* Bayer agrees $128 per share cash bid to buy Monsanto
* Merger "not a slam dunk"
* Changing political landscape could pose challenge
By Diane Bartz and Greg Roumeliotis
WASHINGTON D.C./NEW YORK, Sept 14 As the global
agricultural sector races to consolidate, Bayer AG's
$66 billion all-cash deal to acquire Monsanto Co will
test growing political and consumer unease in the United States
and abroad over the future of food production.
Bayer's pesticide-focused agricultural business has few
overlaps with Monsanto's dominant seed franchise, according to
the companies' executives. Still, marrying two of the world's
top farm suppliers, at a time when rivals are also merging, is
fueling concern over fewer players competing in the $100 billion
Monsanto and Bayer "have chosen to do a deal in the year of
merging dangerously," said David Balto, a former policy director
at the U.S. Federal Trade Commission. "They are in for a tough
U.S. Senate Judiciary Committee Chairman Chuck Grassley has
called a hearing next Tuesday to scrutinize the wave of
consolidation. Farmers in Iowa, the Republican senator's home
state, are worried that seed and chemical costs are rising while
a global glut of grain has pushed prices close to their lowest
levels in years. Farm incomes have plunged.
Monsanto agreed to sell itself to Bayer for $128 per share
in cash, yet its shares were hovering around $107 on Wednesday,
reflecting the significant regulatory uncertainty surrounding
the deal in the minds of investors. Bayer has agreed to pay
Monsanto a $2 billion breakup fee if regulators thwart the deal.
The German company aims to create a one-stop shop for seeds,
crop chemicals and computer-aided services to farmers.
That was also the idea behind Monsanto's swoop on Syngenta
AG last year. The Swiss company fended off that offer
only to agree later to a takeover by China's state-owned
U.S. chemicals giants Dow Chemical Co and DuPont
plan to merge and later spin off their respective seeds
and crop chemicals operations into a major agribusiness.
If all of the deals close, three companies would control
nearly 70 percent of the world's pesticide market and 80 percent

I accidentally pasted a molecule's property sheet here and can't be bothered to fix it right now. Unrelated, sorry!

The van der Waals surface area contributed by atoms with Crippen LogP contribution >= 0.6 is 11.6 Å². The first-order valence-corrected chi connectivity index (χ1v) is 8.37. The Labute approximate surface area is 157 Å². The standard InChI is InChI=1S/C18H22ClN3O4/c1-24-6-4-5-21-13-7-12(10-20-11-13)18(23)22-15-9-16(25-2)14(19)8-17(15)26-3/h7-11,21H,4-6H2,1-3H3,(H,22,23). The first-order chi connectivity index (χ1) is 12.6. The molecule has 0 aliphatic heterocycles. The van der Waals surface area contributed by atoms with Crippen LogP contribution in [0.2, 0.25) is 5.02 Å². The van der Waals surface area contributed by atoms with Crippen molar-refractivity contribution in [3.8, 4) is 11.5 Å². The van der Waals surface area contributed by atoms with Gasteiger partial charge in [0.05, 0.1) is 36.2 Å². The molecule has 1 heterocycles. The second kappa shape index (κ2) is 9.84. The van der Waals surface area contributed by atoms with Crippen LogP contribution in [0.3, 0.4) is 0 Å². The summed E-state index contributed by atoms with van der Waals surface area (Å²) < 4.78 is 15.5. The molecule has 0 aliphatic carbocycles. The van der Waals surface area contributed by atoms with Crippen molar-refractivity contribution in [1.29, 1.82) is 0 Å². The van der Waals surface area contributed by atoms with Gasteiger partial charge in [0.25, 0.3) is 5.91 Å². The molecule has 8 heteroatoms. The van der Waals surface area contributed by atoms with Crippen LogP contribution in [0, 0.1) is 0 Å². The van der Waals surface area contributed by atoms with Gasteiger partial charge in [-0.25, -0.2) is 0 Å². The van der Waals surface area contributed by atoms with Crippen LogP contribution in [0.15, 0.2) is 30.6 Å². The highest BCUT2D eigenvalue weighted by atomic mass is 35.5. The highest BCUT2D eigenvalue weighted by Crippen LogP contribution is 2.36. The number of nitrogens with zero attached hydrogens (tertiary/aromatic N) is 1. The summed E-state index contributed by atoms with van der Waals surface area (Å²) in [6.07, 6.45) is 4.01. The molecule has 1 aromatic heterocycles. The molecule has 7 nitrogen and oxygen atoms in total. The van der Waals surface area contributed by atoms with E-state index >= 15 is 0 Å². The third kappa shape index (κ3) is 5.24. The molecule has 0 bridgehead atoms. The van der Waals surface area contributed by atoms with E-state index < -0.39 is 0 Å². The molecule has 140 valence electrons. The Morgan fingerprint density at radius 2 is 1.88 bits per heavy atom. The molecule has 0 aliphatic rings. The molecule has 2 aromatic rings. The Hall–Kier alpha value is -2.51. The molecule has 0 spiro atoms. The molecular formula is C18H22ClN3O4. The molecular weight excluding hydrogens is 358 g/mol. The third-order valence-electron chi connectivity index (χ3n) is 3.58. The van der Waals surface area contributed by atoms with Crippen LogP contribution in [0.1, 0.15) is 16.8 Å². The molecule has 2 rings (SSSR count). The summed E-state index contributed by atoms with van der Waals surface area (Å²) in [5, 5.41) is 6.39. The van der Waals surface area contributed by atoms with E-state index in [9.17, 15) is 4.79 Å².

of the U.S. corn-seed market.
Other agricultural sectors are also consolidating.
Canadian fertilizer producers Potash Corp of Saskatchewan
Inc and Agrium Inc said on Monday they agreed
to merge, sparking questions of whether the new company's
potential pricing power would attract tough regulatory scrutiny.
Dealmakers trying to push through aggressive mega-deals in
corporate America have had a tough year.
Antitrust authorities have challenged deals ranging from
oilfield services mergers to health insurance buyouts, while
other regulators have sought to crack down on deals that aid tax
avoidance or risk harming national security.
Wednesday's announced tie-up between Monsanto and Bayer, the
largest-ever all-cash acquisition, will inevitably face an
intense and lengthy regulatory process in the United States, the
European Union and elsewhere, regulatory experts said.
"This merger is not a slam dunk," said Diana Moss, president
of the American Antitrust Institute.
Hugh Grant, Monsanto's chief executive, told reporters on
Wednesday the companies will need to file in about 30
jurisdictions for the merger.
The value of the assets that Bayer is willing to divest is
to be revealed by next week, when details of the merger
agreement with Monsanto become public, according to sources
familiar with the deal.
Areas of potential overlap include some soybeans, canola and
Bayer's share of the U.S. cotton seed market sits at 38.5
percent, while Monsanto is at 31.2 percent, according to data
compiled by the Konkurrenz Group.
Monsanto and Bayer have had "initial contacts with
regulatory agencies describing what this combination would be
about," Bayer Chief Executive Officer Werner Baumann said on an
investor call on Wednesday, and "received encouraging feedback."
But U.S. antitrust enforcers will look at more than product
overlaps in assessing the proposed merger, said Moss.
"People don't get the enormous impact that these deals can
have on innovation markets. You need more innovators in there
battling it out so that you actually do produce new technology
for farmers," she said.
The deals would leave farmers facing a duopoly in seed
(Bayer/Monsanto and Dow) and two big firms in chemicals
(Syngenta and Bayer/Monsanto), she said.
In terms of the U.S. corn seeds and traits market, according
to Morgan Stanley Research, a merged Dow and DuPont would have
about a 41 percent market share, while a merged Monsanto-Bayer
would have about 36 percent share. In soybean seeds and traits,
the group estimated a merged Dow/DuPont would have about 38
percent. Monsanto-Bayer would have 28 percent.
One unknown factor that will influence these ag-related
deals is the U.S. political landscape after the November federal
Maurice Stucke, formerly in the Justice Department now with
the Konkurrenz Group, said it was highly unlikely that Obama
administration antitrust enforcers, who have knocked down a long
list of big mergers in concentrated industries this year, would
make the final decision in the Bayer-Monsanto deal.
"Merger reviews of this complexity would take six to nine
months," Stucke said. "This would be the first major test of the
(Additional reporting by Ludwig Burger in Frankfurt, Germany,
and Karl Plume in Chicago. Writing by P.J. Huffstutter in
Chicago; Editing by David Gregorio)